Evans was one of the first black referees in the NBA, preceded only by Ken Hudson (1968-1972) and a few others. It’s no surprise that he faced the kind of harassment that most of his colleagues didn’t.
“You have to remember that was in the ’70s and ’80s,” said Kathy Evans. “I remember I was at a game in Houston and there was a fan who kept going a lot. Hugh was never one to go back and forth with a fan. He was just asking for security.
“I remember thinking, ‘This guy is getting ready to leave and he doesn’t even know it. Because I saw Hugh go to the table and then I saw the table man go to security. Next thing you know, they were taking the kid outside.
“He didn’t have time and didn’t want to get away from the game. That’s the purpose of security – you let them do their job.”
Evans “only cares about the game”
As for the teammates he worked with, Evans was the opposite of how he distanced himself from players and coaches. He was a willing resource and ready teacher, eager to share what he learned about the game on the go.
“His behavior toward him was very reassuring to the junior judge,” Delaney said. “If you walk into an arena and no one knows you, you want to prove that you belong. It gave you that kind of power.
“He had such leadership qualities but he was not a ‘I told you to do this’ and ‘I told you to do this’ man. He formulated what to do. And he encouraged you along this way, in a wonderful way of teaching to make his point.”
Crawford added, “There were some older guys who were control freaks, and it was hard to learn. But Hugh was just the opposite. He’d be like, ‘Do it.’ [scorers] Table and clock handle and talk to coaches.
“You don’t have Las Vegas [Summer League] Back then, you didn’t have all these places where you could learn judgment. You had to learn on the job. Some of the older rulers, if you don’t like them, will go into the locker room and kill you. Hubert was low on and only cared about the game.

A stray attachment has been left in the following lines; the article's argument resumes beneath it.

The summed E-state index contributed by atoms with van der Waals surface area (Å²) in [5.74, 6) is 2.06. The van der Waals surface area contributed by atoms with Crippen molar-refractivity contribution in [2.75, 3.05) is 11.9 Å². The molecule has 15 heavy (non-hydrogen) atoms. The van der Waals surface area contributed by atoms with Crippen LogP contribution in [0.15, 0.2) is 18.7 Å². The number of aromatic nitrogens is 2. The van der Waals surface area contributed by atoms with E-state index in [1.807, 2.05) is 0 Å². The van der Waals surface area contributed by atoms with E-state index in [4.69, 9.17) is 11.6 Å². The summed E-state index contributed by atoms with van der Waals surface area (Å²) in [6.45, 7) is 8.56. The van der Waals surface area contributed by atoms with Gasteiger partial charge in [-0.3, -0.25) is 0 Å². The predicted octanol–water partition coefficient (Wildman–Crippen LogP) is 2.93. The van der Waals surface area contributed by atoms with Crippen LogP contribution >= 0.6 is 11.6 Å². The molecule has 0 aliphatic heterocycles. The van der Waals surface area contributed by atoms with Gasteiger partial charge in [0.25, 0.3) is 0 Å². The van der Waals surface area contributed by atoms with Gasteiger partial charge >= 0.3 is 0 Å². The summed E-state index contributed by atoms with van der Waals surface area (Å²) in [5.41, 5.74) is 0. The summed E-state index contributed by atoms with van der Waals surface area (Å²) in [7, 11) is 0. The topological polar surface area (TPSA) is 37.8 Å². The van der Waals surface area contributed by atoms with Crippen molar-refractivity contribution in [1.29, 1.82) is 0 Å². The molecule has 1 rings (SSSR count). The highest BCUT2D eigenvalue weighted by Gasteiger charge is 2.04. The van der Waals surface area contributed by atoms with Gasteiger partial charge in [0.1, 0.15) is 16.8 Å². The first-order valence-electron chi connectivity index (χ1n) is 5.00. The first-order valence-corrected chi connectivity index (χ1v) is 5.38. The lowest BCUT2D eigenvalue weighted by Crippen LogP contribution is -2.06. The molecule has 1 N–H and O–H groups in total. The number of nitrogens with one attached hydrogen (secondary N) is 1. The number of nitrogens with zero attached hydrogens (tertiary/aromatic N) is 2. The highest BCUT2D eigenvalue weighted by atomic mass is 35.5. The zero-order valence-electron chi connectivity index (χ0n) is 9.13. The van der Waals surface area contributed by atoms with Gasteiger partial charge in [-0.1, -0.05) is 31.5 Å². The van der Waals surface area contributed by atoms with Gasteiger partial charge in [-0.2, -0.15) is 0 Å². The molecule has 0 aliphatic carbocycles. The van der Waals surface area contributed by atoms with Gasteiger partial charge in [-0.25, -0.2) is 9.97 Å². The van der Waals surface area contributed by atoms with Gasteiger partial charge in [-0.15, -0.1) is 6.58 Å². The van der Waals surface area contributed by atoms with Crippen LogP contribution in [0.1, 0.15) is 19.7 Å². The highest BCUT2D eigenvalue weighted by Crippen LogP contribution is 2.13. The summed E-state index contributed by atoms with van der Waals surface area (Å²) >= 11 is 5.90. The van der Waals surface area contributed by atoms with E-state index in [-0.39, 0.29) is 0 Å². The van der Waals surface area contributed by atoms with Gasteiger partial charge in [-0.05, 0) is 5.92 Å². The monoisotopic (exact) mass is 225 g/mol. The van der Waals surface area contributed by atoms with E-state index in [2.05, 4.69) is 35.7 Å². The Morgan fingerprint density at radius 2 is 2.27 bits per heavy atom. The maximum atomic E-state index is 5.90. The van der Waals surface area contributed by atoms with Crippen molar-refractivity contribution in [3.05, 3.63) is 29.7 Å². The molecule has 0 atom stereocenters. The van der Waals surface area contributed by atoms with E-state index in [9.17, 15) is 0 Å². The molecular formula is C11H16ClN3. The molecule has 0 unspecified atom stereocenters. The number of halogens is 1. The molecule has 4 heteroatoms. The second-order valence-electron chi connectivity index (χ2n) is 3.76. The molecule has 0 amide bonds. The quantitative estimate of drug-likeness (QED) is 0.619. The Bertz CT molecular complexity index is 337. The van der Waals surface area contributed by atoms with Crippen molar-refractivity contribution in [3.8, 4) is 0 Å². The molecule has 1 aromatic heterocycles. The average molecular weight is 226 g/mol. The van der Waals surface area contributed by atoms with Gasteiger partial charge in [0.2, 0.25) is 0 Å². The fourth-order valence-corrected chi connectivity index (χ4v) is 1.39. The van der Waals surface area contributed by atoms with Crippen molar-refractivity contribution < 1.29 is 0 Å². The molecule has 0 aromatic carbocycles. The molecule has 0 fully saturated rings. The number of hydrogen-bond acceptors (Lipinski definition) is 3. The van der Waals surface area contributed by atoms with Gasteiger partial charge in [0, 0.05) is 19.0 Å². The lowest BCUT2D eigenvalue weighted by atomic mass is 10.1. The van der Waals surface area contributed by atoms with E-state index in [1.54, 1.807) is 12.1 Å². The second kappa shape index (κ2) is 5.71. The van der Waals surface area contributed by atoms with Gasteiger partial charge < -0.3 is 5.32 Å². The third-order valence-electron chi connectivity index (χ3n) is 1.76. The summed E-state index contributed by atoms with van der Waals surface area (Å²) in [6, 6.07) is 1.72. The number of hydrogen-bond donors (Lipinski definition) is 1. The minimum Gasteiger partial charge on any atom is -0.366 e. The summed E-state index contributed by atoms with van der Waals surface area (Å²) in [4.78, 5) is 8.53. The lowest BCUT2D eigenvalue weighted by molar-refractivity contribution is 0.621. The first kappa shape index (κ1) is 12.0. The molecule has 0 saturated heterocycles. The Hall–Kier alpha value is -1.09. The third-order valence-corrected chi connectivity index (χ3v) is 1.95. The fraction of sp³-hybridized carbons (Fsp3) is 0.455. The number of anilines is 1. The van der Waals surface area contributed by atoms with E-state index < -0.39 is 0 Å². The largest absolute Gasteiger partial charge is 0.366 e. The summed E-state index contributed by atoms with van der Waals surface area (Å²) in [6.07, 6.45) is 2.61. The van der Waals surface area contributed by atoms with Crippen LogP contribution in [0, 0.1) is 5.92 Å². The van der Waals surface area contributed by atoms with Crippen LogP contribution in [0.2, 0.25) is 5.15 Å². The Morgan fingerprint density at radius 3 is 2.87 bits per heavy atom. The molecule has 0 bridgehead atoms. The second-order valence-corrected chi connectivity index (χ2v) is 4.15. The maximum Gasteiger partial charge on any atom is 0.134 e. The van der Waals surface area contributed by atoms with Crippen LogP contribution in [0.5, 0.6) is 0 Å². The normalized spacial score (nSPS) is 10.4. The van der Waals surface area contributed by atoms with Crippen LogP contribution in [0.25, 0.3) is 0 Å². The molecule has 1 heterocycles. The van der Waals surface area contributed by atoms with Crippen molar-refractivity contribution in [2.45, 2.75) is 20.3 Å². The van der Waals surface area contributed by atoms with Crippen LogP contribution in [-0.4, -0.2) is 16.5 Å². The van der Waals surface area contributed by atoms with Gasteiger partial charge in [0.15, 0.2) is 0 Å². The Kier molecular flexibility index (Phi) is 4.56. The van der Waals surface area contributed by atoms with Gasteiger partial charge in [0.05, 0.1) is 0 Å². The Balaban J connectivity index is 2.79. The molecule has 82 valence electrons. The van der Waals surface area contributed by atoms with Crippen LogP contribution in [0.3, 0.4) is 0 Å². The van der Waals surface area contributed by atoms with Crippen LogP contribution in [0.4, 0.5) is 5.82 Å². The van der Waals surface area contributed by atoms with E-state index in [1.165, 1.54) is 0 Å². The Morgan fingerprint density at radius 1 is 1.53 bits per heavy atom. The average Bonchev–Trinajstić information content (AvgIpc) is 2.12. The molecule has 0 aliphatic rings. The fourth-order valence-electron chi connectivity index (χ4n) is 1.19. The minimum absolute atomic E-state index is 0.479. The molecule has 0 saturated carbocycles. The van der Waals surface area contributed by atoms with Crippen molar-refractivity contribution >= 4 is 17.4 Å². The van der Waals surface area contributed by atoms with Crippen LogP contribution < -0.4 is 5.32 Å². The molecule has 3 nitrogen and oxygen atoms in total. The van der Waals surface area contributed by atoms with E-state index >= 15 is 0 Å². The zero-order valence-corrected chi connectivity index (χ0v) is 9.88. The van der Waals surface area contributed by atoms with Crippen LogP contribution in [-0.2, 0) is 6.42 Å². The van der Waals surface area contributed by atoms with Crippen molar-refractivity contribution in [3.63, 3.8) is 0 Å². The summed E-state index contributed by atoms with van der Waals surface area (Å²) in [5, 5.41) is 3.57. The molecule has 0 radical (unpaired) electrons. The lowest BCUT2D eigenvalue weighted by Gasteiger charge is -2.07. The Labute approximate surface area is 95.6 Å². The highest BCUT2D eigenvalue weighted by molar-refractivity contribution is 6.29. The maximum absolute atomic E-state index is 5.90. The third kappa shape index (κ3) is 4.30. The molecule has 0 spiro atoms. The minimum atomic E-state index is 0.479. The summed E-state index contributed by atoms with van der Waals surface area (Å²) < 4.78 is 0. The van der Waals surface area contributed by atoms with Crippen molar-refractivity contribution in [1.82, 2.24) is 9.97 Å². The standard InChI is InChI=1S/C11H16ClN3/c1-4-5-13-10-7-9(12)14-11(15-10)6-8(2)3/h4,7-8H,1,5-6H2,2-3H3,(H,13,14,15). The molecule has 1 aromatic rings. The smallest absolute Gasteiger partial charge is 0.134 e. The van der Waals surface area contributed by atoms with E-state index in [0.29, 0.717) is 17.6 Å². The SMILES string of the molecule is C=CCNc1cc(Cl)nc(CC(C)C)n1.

When “Duke” [Mike] Callahan—he and I are best friends—always said, “I’d love to work with Hugh more than you do.” “
After stepping down in 2001 as a game official, Evans worked for two seasons as an assistant superintendent in the NBA. Even in retirement, though, he stayed serious about giving back to the game.
Cathy Evans said, “There were times, when I traveled with him, he’d lose dinner because there were matches he wanted the young umpires to watch. He’d say, ‘Listen, I’m going to So-and-so’s room to break that bar.'”
“And the guys called even after he retired. They’d say, ‘I’m working on an ESPN game tonight. If you had time, would you look at that game and send me some notes?'”
Evans lived in Richmond, Virginia, for most of his career, later moving to Florida and then Atlanta. An accomplished golfer, he frequently played for Boston Celtics Hall of Famer Sam Jones (who died last December) and former NBA referee Louis Grillo.
Evans was in poor health in April when he and his wife, Kathy and Delaney — as Evans’ wheelchair drivers — traveled to the Men’s Final Four in New Orleans to announce the Judgment Hall’s extrapolation. The reception he got over the weekend made up for what he will miss this weekend in Springfield, with former NBA players, coaches and referees congratulating him, and even fans stopping to salute.
Some of the older rulers, if you don’t like them, will go into the locker room and kill you. Hubert was calm and only cared about the game.”
– Joey Crawford on Hugh Evans
Delaney said, “I think Hugh kind of knew he was stumbling, which is why it was important to go to the last four game. He knew the recognition would come there.”
Nobody really wants to win an award or receive posthumous recognition. Fortunately for Evans, the embrace he felt at the Superdome and over the next three months before his death showed Evans, Kathy, and his children Aaron and Todd how happy the basketball world was for him.
He received an email from [former NBA deputy commissioner] “Ross Granick,” Kathy said. “I have received phone calls from [longtime league exec] Matt Winnick, who has been scheduling referees for all those years. Received a lot of calls and texts. In fact, [Philadelphia coach] Doc Rivers texted and said he was with some other coaches, and they talked about Hugh for over an hour.
“I’m just glad he knew he was going.”